‘Lawless’ world of service dogs leaves families vulnerable to fraud
APEX, N.C. — All the counseling, therapy and medication did little to ease 9-year-old Sobie Cummings’ crippling anxiety and feelings of isolation. And so a psychiatrist suggested that a service dog might help the autistic child connect with other kids.
To Glenn and Rachel Cummings, Mark Mathis seemed like a dream come true. His kennel, Ry-Con Service Dogs, was just a couple of hours away, and he, too, had a child with autism. But what clinched the decision were Mathis’ credentials.
“Is Ry-Con a certified program? Yes,” stated an online brochure. “In 2013, Mark was certified as a NC state approved service dog trainer with a specialty in autism service dogs for children.”
Ten months and $14,500 later, the family brought home a shaggy mop of a dog that Sobie had come to view as her “savior.” But when they opened the front door, Okami broke from Glenn Cummings’ grasp and began mauling one of the family’s elderly dogs — all as Sobie watched from the stairs in mute horror.
It was only after they had returned Okami and asked for a refund that the family learned the truth: Mathis was not a state-certified dog trainer. In fact, North Carolina has no such certification program — and neither does any other state.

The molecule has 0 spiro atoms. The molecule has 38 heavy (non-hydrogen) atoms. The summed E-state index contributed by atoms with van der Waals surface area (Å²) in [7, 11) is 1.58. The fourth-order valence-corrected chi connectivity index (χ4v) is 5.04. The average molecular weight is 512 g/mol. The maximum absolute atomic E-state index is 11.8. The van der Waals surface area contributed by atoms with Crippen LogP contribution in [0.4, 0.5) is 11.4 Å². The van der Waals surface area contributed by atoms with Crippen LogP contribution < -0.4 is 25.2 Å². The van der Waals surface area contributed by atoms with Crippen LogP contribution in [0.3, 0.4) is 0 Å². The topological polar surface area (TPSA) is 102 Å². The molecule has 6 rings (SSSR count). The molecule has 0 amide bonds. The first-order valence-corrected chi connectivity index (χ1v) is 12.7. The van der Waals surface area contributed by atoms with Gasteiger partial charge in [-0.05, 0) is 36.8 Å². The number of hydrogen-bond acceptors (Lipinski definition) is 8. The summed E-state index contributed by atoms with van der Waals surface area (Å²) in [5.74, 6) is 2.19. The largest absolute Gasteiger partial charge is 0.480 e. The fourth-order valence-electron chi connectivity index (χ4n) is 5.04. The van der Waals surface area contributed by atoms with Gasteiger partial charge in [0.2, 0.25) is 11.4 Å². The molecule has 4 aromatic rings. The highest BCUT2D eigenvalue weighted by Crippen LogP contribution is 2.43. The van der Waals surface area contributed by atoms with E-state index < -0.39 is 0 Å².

The service dog industry — particularly in the field of “psychiatric” service dogs for people with autism and post-traumatic stress disorder — has exploded in recent years. But a near complete absence of regulation and oversight has left needy, desperate families vulnerable to incompetence and fraud.
“It is a lawless area. The Wild West,” says David Favre, a law professor at Michigan State University and editor of its Animal Legal and Historical Center website.
Properly training a service dog can take up to one and a half years and cost upward of $50,000, depending on the tasks it is taught to perform. But the Americans with Disabilities Act does not require that a service dog be professionally trained or certified. And, according to the US Department of Justice , local and state agencies are prohibited from requiring that the dogs be registered.
“It needs to be specially trained to do tasks that relate to the person’s disability, but it doesn’t say anything about who does the training or the quality of training or the efficacy of it,” says Lynette Hart, a professor of veterinary medicine at the University of California, Davis. “So it’s a very broad, wide-open barn door.”
The ADA allows people to train their own service dogs. But Hart, who has co-authored studies of the industry, says most don’t have the time, wherewithal or confidence to do so, and that puts needy families “in a calamitous situation.” ″They’re easy prey,” says Hart, whose late brother had autism.
In 2012, the state of Illinois sued Lea Kaydus and Animals for Autism over a “heartless scam” in which she took several thousand dollars from families but never matched them with dogs. Kaydus was ordered to pay restitution.
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